January 28, 2011, By TEE LIN SAY
PETALING JAYA: Local cold rollers have raised the prices of cold rolled coils (CRC) in view of the general increase in the cost of raw materials and the recent floods in Australia.
Sources said the latest sales were at US$840 to US$850 per tonne this week, up from deals done at US$780 to US$800 in the first week of January.
Cold roll coils are pre-dominantly used in the automobile sector, pipe making and furniture.
Chief Executive Officer of Kinsteel Bhd Datuk Henry Pheng said the increase in CRC prices was in tandem with international prices.
“The recent floods in Queensland, Australia has caused the loss of coal production and hence a shortage in coal supply,” said Pheng.
Australia provides for nearly half the world's coal for steel-making. Queensland produces about 80% of Australia's coking coal, contributing 10% to the nation's exports and 2% to gross domestic product.
OSK Research steel analyst Ng Sem Guan said the asking price for CRC was too high, and it was expected to ease.
“At this price, demand is lacklustre because most people are not confident of its sustainability and also because the Chinese New Year period is typically quiet. The second quarter is normally the peak period for the steel industry,” said Ng.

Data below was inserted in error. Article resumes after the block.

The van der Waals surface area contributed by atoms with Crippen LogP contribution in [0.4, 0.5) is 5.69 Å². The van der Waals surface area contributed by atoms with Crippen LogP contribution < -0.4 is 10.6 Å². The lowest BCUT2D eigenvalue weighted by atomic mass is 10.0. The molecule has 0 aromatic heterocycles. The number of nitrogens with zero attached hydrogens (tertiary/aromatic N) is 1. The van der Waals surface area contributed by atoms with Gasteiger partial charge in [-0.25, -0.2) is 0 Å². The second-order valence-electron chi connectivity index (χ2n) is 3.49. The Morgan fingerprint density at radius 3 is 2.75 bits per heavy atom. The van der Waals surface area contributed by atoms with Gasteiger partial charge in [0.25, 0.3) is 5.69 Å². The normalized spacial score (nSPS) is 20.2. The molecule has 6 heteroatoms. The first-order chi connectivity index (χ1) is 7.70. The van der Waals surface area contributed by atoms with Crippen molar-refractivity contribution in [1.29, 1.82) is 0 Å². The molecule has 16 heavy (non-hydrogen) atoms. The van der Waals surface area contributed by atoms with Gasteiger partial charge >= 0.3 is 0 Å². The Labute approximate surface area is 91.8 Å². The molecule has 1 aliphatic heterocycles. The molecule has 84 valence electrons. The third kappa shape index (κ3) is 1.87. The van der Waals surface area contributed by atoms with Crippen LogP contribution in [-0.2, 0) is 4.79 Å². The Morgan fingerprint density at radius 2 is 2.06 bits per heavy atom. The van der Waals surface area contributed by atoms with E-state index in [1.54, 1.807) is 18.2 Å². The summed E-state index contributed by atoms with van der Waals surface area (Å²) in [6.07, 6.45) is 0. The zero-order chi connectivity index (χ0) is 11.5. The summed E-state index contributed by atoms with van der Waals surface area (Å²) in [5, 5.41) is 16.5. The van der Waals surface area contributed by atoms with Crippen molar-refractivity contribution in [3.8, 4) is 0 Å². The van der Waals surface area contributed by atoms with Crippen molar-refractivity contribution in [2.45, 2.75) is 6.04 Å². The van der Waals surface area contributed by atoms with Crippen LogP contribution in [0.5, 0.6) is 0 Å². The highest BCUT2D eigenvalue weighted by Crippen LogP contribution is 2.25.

Almost two months of torrential rains and the worst floods in Queensland since 1974 had affected 30,000 properties, shut coal mines, cut rail lines and damaged crops.
Coking coal is used primarily in steelmaking. It is more vulnerable to supply disruptions than thermal coal because supply has been extremely tight throughout 2010. Most exporters were already producing at capacity before the Australian floods.
Some analyst are predicting that coking coal prices, which currently trade at over US$300 a tonne to reach US$500 due to the intensification of rain in Australia.
Ng said some of these mines which were disrupted, should resume operations in the next one to two months.
The hype in CRC prices was caused more by speculative traders.
The floods in Australia have also caused Japanese steel mills, which secured more than 50% of their coking coal from Australia last year, to seek other alternatives in North America, Africa and Indonesia.(souced:thestar.com.my)